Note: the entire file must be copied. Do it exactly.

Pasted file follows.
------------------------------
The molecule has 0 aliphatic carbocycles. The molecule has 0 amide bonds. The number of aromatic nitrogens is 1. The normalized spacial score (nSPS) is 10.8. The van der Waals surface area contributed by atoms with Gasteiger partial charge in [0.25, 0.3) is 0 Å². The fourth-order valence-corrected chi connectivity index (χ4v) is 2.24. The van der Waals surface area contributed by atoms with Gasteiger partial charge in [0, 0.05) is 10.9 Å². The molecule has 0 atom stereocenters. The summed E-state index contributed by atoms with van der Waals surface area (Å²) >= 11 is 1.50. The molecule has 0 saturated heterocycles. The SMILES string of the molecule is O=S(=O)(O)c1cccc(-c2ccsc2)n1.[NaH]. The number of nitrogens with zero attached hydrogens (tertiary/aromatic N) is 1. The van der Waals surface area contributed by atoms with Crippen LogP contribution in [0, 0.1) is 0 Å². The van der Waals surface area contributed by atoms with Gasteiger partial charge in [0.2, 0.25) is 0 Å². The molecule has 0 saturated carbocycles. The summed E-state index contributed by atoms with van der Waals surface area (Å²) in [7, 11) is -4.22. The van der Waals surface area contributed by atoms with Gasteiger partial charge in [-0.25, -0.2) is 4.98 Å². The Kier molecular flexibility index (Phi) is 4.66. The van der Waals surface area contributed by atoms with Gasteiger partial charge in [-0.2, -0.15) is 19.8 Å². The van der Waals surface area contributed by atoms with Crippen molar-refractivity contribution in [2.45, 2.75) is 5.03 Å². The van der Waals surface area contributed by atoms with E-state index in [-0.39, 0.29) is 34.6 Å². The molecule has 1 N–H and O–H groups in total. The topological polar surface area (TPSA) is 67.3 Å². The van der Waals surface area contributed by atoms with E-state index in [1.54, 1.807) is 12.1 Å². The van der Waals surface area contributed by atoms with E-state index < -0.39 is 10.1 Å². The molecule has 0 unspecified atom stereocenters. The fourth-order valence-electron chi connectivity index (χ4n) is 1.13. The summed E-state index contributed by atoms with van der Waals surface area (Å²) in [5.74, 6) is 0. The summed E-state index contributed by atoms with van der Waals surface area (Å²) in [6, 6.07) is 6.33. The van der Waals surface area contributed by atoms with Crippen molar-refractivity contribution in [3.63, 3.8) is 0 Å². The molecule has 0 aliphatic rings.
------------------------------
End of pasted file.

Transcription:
The molecule has 0 aliphatic carbocycles. The molecule has 0 amide bonds. The number of aromatic nitrogens is 1. The normalized spacial score (nSPS) is 10.8. The van der Waals surface area contributed by atoms with Gasteiger partial charge in [0.25, 0.3) is 0 Å². The fourth-order valence-corrected chi connectivity index (χ4v) is 2.24. The van der Waals surface area contributed by atoms with Gasteiger partial charge in [0, 0.05) is 10.9 Å². The molecule has 0 atom stereocenters. The summed E-state index contributed by atoms with van der Waals surface area (Å²) >= 11 is 1.50. The molecule has 0 saturated heterocycles. The SMILES string of the molecule is O=S(=O)(O)c1cccc(-c2ccsc2)n1.[NaH]. The number of nitrogens with zero attached hydrogens (tertiary/aromatic N) is 1. The van der Waals surface area contributed by atoms with Crippen LogP contribution in [0, 0.1) is 0 Å². The van der Waals surface area contributed by atoms with Gasteiger partial charge in [0.2, 0.25) is 0 Å². The molecule has 0 saturated carbocycles. The summed E-state index contributed by atoms with van der Waals surface area (Å²) in [7, 11) is -4.22. The van der Waals surface area contributed by atoms with Gasteiger partial charge in [-0.25, -0.2) is 4.98 Å². The Kier molecular flexibility index (Phi) is 4.66. The van der Waals surface area contributed by atoms with Gasteiger partial charge in [-0.2, -0.15) is 19.8 Å². The van der Waals surface area contributed by atoms with Crippen molar-refractivity contribution in [2.45, 2.75) is 5.03 Å². The van der Waals surface area contributed by atoms with E-state index in [-0.39, 0.29) is 34.6 Å². The molecule has 1 N–H and O–H groups in total. The topological polar surface area (TPSA) is 67.3 Å². The van der Waals surface area contributed by atoms with E-state index in [1.54, 1.807) is 12.1 Å². The van der Waals surface area contributed by atoms with E-state index < -0.39 is 10.1 Å². The molecule has 0 unspecified atom stereocenters. The fourth-order valence-electron chi connectivity index (χ4n) is 1.13. The summed E-state index contributed by atoms with van der Waals surface area (Å²) in [5.74, 6) is 0. The summed E-state index contributed by atoms with van der Waals surface area (Å²) in [6, 6.07) is 6.33. The van der Waals surface area contributed by atoms with Crippen molar-refractivity contribution in [3.63, 3.8) is 0 Å². The molecule has 0 aliphatic rings.